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  1. #1
    Spirit Coder allspiritseve's Avatar
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    Deploying SQL with PHP codebase

    Hello all...

    I am wondering if people could share their experiences keeping SQL up to date with a php codebase. I have my code under SVN, and am often making changes to the codebase and client-specific db while their site is under development. I often end up with the client-specific db getting modified, and then I have to go back and manually edit my local test db and my staging db. Are there php tools for managing this stuff, or common practices I could follow?

    It seems like it would be useful to be able to:

    • compare either 2 working databases, or a working database and an sql dump, and see the differences
    • keep a versioned sql dump up to date that can be deployed with any new project using the latest db structure
    • be able to update any existing db to the latest structure without overwriting any data

    Any ideas?

  2. #2
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    look into migrations. database migrations allow you to to keep "versions" of your schema, and when combined with SVN, can allow your team members to only make the changes since they last updated. migrations, if implemented correctly, can also allow you to revert your db to a previous version with relative ease.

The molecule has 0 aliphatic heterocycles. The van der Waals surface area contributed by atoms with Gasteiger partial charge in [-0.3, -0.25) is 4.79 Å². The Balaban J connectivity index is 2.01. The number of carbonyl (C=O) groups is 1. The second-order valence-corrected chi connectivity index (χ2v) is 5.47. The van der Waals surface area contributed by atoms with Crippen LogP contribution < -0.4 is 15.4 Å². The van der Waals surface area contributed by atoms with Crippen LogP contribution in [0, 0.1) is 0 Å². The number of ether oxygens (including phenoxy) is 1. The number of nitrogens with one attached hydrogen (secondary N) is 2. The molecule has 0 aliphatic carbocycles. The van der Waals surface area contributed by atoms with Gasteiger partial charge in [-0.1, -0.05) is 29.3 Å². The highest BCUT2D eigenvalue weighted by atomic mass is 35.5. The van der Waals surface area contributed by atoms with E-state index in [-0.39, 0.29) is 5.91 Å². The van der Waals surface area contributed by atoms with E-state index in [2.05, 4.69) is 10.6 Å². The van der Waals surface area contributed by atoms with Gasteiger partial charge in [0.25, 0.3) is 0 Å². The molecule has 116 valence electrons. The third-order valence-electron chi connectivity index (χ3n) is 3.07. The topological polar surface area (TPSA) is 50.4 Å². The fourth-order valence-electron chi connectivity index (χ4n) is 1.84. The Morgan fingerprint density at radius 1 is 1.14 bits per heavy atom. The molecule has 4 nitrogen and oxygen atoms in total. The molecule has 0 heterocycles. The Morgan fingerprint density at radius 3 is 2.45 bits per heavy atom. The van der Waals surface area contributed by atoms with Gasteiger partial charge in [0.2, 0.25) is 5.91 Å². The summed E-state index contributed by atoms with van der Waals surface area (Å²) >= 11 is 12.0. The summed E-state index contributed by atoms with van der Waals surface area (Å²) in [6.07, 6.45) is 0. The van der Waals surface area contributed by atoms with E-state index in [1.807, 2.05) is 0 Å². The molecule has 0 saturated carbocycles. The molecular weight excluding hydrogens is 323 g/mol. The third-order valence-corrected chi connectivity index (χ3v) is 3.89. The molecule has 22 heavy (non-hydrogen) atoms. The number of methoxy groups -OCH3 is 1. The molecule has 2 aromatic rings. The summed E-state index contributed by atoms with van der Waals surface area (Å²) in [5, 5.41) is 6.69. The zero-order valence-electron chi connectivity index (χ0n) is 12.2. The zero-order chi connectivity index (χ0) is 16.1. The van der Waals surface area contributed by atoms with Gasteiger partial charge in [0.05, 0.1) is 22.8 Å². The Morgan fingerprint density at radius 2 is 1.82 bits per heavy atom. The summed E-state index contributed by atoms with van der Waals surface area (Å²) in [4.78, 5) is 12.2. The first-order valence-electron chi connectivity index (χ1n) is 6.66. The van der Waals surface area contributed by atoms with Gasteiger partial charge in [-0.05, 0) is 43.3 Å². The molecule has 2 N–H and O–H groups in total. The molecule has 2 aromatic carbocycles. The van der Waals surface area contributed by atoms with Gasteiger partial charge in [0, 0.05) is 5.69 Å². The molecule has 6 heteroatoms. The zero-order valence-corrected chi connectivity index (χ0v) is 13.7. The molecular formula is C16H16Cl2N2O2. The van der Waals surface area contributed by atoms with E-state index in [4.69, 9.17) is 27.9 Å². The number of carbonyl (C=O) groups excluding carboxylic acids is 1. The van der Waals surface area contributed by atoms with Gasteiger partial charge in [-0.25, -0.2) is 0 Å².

as an example, say you started off with a basic database, created using the following SQL:
    Code:
    CREATE TABLE  `forums`.`thread` (
      `id` int(11) NOT NULL auto_increment,
      `name` VARCHAR(100) default NULL)
    this would be saved in a file (001.sql) and committed to your repository. let's say your whole team has synced this file, so your whole team has the same database you do. now, you want to make a change to the database...you just save whatever you execute to make those schema changes in another file (002.sql). each new version represents a newer change in the database schema. Extrapolate this further...say you're up to 010.sql. Your work computer could be on version 10, your home computer on version 5, and half your team on version 8...and all you have to do is apply the new migrations to your local db schema for any one of those computer to get the most up to date schema. to keep track of what version each computer is on, you can simply keep a row in your local config table that says what version you last updated to. Of course, you would write a script that would keep track of what version you're on, automatically update to a newer version if one existed, etc.

    Also this idea can be implemented further...i mentioned being able to revert. To be able to do this you would not only have a file to increment your db version, but you would have a parallel file that decremented it. i.e.

    002_up.sql
    Code:
    CREATE table users
    002_down.sql
    Code:
    DROP table users
    There may be a few frameworks or scripts floating around that can handle database migrations for you...i know the Doctrine ORM does it, but that's probably more than you need for simple migrations.

    hope this helps

  3. #3
    Spirit Coder allspiritseve's Avatar
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    Interesting. Do you always keep the migration scripts in parts, or do you once in a while compile them into one SQL dump? I'll probably end up doing that anyway, since my boss refuses to use version control.

    Also-- do you differentiate between migration scripts that are only additions, and migration scripts that modify data? I wonder if a system could be worked out so that additions could be done automatically, while modifications have to be run manually.

    This has definitely given me some ideas. Thanks!